It was a jarring note to begin a year of celebrating surfing — an image of a shark with its mouth wide open, looking set to devour a board like the one it was painted on.
But if it garnered attention for a cause, mission accomplished.
Tuesday morning at Duke's by the Huntington Beach Pier, the Rotary Club of Huntington Beach kicked off its Surfboards on Parade campaign with the first of 25 boards that will be displayed around town in the coming months to help fight skin cancer. Each board features the work of a different shaper and artist, and first up was a piece by Tim Stamps and the painter Wyland.
From the introductory comments by Daemon Clark, the director of Wyland Galleries, an onlooker could sense that the surfboard unveiled at Duke's would not be a generic tribute to surfing and the ocean.
"For this piece, he wanted to do something a little outside of the norm," Clark said before a group of Rotarians removed the black cloth from the board in the corner of the dining area. "He wanted to do something that commanded your attention, just like we need now attention for skin cancer victims."
Then the cloth fell, and viewers found themselves staring into the gaping mouth of a great white instead of admiring a lush beach scene. The fish jutted vertically out of the water in front of a blood-red sky and sunset, its head reared back and yawning like Jaws after a meal.
Musician Junie Bomba accompanied the unveiling with a series of notes on a conch shell, and the audience, possibly perplexed, paused a few seconds before breaking into applause. As cameras clicked and media closed in, some in the crowd speculated that the shark's cavernous throat occupied the spot on the board where a surfer's foot might rest.
Stamps, who had sent the shaped board to Wyland without any idea what the painter might come up with, saw the finished work for the first time along with the other guests. So what did he think?
"It's really cool," the Long Beach resident said between posing for pictures in front of the board. "It's the first time I've seen it. I think it's his normal type of style, but it's cool — it's new, and it's a whole new event that's going on. When it came off, I was pretty stoked."
"I'm always surprised when I see an artist's work. You never know. And it looks good. I think it matches everything. You can read a lot into a shark, you know. It's pretty awesome."
OK, then, one possible reading?
"He's taking a bite out of skin cancer. That's what I think it means, anyway."
The Wyland-Stamps board sounded the opening note for Surfboards on Parade, a nearly yearlong event that will raise funds for the Hoag Family Cancer Institute as well as Rotary, the International Surfing Museum and the Huntington Beach Art Center. Future boards will go on view at the Hilton Waterfront Beach Resort, Hyatt Regency Huntington Beach Resort and Spa, Shorebreak Hotel and other locations; Mayor Pro Tem Joe Shaw announced Tuesday that City Hall will also play host to one.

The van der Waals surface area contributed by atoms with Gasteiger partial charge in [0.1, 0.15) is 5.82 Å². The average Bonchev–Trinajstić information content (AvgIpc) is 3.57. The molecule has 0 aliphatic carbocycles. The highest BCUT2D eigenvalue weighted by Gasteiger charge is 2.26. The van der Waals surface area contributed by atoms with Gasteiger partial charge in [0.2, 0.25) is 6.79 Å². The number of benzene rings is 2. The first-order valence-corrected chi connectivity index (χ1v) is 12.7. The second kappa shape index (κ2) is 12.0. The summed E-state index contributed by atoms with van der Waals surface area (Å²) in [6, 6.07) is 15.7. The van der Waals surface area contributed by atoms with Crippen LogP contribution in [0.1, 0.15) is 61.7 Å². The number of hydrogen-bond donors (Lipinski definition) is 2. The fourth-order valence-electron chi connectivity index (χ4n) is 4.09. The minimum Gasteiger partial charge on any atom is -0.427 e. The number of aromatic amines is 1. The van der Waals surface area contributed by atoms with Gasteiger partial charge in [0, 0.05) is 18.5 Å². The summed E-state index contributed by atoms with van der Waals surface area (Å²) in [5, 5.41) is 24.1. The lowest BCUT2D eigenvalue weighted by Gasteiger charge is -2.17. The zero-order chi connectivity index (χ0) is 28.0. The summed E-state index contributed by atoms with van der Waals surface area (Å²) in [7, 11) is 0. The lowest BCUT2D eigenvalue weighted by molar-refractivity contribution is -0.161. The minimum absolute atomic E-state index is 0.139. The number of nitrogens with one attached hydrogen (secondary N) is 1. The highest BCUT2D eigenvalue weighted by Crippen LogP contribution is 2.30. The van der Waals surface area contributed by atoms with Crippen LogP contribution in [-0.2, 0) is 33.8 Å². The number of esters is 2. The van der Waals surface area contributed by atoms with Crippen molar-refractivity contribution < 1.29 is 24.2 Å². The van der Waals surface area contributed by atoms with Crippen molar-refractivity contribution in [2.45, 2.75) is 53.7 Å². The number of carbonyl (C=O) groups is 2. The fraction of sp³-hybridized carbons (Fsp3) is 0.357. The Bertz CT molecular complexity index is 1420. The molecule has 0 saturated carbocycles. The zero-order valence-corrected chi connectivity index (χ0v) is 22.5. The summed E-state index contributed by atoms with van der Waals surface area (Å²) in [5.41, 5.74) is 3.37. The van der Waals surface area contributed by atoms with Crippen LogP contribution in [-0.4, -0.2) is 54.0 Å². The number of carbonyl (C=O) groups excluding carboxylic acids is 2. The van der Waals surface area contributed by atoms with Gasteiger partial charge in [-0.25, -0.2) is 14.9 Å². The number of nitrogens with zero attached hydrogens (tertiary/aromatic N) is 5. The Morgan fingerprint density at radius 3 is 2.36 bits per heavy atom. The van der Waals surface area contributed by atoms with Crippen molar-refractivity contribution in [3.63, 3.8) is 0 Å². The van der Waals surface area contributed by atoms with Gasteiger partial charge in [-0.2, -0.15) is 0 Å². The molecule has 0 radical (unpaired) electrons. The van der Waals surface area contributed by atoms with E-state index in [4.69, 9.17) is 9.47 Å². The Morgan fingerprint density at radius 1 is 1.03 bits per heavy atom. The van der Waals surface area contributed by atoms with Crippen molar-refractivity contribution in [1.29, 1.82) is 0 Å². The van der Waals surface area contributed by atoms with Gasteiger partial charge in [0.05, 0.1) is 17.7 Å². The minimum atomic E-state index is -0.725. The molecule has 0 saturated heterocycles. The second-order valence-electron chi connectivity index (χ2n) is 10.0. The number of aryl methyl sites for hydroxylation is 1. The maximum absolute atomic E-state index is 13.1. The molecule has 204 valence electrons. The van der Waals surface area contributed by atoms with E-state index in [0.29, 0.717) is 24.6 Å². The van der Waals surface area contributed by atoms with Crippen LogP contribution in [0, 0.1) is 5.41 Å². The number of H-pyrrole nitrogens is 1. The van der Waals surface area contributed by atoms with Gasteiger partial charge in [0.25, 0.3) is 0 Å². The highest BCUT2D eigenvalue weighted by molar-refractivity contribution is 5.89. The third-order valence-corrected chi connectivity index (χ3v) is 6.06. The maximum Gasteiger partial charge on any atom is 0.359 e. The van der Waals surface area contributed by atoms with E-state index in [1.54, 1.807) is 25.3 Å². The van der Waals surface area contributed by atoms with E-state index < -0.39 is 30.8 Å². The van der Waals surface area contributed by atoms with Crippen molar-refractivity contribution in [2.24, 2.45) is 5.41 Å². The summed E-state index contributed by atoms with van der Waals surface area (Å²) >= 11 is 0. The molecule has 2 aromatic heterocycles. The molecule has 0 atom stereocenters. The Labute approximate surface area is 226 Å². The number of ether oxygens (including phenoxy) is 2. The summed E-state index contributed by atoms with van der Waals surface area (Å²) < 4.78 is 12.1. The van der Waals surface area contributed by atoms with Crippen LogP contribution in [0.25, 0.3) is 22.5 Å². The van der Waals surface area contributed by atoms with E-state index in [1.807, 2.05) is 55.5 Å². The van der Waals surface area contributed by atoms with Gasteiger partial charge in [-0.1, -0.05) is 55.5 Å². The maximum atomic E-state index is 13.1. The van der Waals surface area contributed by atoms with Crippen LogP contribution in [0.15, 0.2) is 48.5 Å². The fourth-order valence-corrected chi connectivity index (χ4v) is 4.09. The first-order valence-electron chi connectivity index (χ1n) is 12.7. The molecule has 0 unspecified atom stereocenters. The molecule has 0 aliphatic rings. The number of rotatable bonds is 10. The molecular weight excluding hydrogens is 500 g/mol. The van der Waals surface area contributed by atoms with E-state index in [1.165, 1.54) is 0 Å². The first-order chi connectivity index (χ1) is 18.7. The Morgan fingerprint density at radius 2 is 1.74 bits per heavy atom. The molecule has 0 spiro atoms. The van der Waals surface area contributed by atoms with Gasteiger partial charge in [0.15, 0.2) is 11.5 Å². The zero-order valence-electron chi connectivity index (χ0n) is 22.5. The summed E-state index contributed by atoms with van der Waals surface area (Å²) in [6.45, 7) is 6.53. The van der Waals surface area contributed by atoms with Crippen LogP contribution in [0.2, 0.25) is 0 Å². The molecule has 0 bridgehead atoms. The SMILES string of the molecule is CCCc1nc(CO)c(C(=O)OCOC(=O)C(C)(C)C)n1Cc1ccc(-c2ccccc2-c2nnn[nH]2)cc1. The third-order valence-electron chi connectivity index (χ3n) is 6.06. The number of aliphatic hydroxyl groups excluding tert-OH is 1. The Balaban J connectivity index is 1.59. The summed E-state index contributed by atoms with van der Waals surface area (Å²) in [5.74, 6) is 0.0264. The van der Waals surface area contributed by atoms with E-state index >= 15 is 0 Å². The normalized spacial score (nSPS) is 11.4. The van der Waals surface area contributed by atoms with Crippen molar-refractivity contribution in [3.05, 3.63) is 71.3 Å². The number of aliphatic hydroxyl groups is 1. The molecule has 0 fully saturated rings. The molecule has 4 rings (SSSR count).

Surfboards on Parade commemorates the 100th anniversary of surfing coming to Huntington Beach in 1914, when Hawaiian George Freeth visited the newly dedicated pier to demonstrate the then-obscure sport. Surfer Peter "PT" Townend, who was among the speakers Tuesday, paid tribute to the pioneer in his remarks.
"Right out here, the train stopped with George Freeth 100 years ago, and he went out here — I don't know if it was a day like today, because it's a beautiful day, right?" he said, gesturing out the window to the shore. "It might have been like that. But he went out there and rode the first waves, and that was the first surfer."
One contributor who didn't make the celebration at Duke's was Wyland, who was busy working on art shows in Hawaii, Clark said. It's not the first time the artist, whose full name is Robert Wyland, has left a mark on Surf City. In the late 1970s, he created a mural at the now-defunct nightclub the Golden Bear, and he supports ocean conservation through the nonprofit Wyland Foundation.
Clark, though, could vouch for the shark's meaning.
"He wanted, really, people to see the board," he said. "He wanted it to be bold, to really command attention for the cause of what this is all about," Clark said. "And that's what he thought — what would capture your attention or get your attention more than that kind of scene?
"Because he really wants people to look for and be aware of skin cancer, looking at their bodies and being aware of what their needs are, and he feels that that demands attention just like cancer demands attention."